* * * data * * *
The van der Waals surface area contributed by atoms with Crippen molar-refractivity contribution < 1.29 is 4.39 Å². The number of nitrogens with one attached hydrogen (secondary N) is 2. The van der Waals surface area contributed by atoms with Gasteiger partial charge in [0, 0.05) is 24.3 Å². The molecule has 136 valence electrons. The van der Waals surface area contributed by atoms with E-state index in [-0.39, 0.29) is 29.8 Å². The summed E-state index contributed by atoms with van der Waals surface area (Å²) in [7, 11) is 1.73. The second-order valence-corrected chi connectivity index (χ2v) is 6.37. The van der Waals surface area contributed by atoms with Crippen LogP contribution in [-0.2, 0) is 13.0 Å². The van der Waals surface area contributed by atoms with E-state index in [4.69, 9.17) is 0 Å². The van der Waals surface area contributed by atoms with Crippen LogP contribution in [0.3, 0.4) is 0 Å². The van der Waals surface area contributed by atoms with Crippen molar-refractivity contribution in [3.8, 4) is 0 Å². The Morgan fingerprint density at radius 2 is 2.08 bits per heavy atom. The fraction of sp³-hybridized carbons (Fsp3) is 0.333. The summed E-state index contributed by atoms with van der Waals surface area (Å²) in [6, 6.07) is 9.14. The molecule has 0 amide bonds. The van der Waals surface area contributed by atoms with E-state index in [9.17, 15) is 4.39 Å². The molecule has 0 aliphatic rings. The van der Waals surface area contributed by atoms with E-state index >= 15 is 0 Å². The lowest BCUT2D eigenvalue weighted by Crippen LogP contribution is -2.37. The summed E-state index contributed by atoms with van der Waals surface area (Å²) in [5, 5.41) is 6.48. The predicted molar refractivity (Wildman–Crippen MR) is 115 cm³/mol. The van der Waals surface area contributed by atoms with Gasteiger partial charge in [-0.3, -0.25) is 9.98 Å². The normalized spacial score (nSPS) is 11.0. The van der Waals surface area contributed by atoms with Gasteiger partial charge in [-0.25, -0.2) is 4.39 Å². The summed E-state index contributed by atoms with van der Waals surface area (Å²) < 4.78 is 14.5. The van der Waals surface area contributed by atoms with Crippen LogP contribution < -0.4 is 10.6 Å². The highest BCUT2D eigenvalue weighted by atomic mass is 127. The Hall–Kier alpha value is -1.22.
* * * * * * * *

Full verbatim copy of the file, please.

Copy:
The van der Waals surface area contributed by atoms with Crippen molar-refractivity contribution < 1.29 is 4.39 Å². The number of nitrogens with one attached hydrogen (secondary N) is 2. The van der Waals surface area contributed by atoms with Gasteiger partial charge in [0, 0.05) is 24.3 Å². The molecule has 136 valence electrons. The van der Waals surface area contributed by atoms with E-state index in [-0.39, 0.29) is 29.8 Å². The summed E-state index contributed by atoms with van der Waals surface area (Å²) in [7, 11) is 1.73. The second-order valence-corrected chi connectivity index (χ2v) is 6.37. The van der Waals surface area contributed by atoms with Crippen LogP contribution in [-0.2, 0) is 13.0 Å². The van der Waals surface area contributed by atoms with E-state index in [4.69, 9.17) is 0 Å². The van der Waals surface area contributed by atoms with Crippen LogP contribution in [0.3, 0.4) is 0 Å². The van der Waals surface area contributed by atoms with Crippen molar-refractivity contribution in [3.8, 4) is 0 Å². The Morgan fingerprint density at radius 2 is 2.08 bits per heavy atom. The fraction of sp³-hybridized carbons (Fsp3) is 0.333. The summed E-state index contributed by atoms with van der Waals surface area (Å²) in [6, 6.07) is 9.14. The molecule has 0 amide bonds. The van der Waals surface area contributed by atoms with E-state index in [9.17, 15) is 4.39 Å². The molecule has 0 aliphatic rings. The van der Waals surface area contributed by atoms with E-state index >= 15 is 0 Å². The lowest BCUT2D eigenvalue weighted by Crippen LogP contribution is -2.37. The summed E-state index contributed by atoms with van der Waals surface area (Å²) in [5, 5.41) is 6.48. The predicted molar refractivity (Wildman–Crippen MR) is 115 cm³/mol. The van der Waals surface area contributed by atoms with Gasteiger partial charge in [-0.3, -0.25) is 9.98 Å². The normalized spacial score (nSPS) is 11.0. The van der Waals surface area contributed by atoms with Gasteiger partial charge in [-0.25, -0.2) is 4.39 Å². The summed E-state index contributed by atoms with van der Waals surface area (Å²) < 4.78 is 14.5. The van der Waals surface area contributed by atoms with Crippen LogP contribution < -0.4 is 10.6 Å². The highest BCUT2D eigenvalue weighted by atomic mass is 127. The Hall–Kier alpha value is -1.22.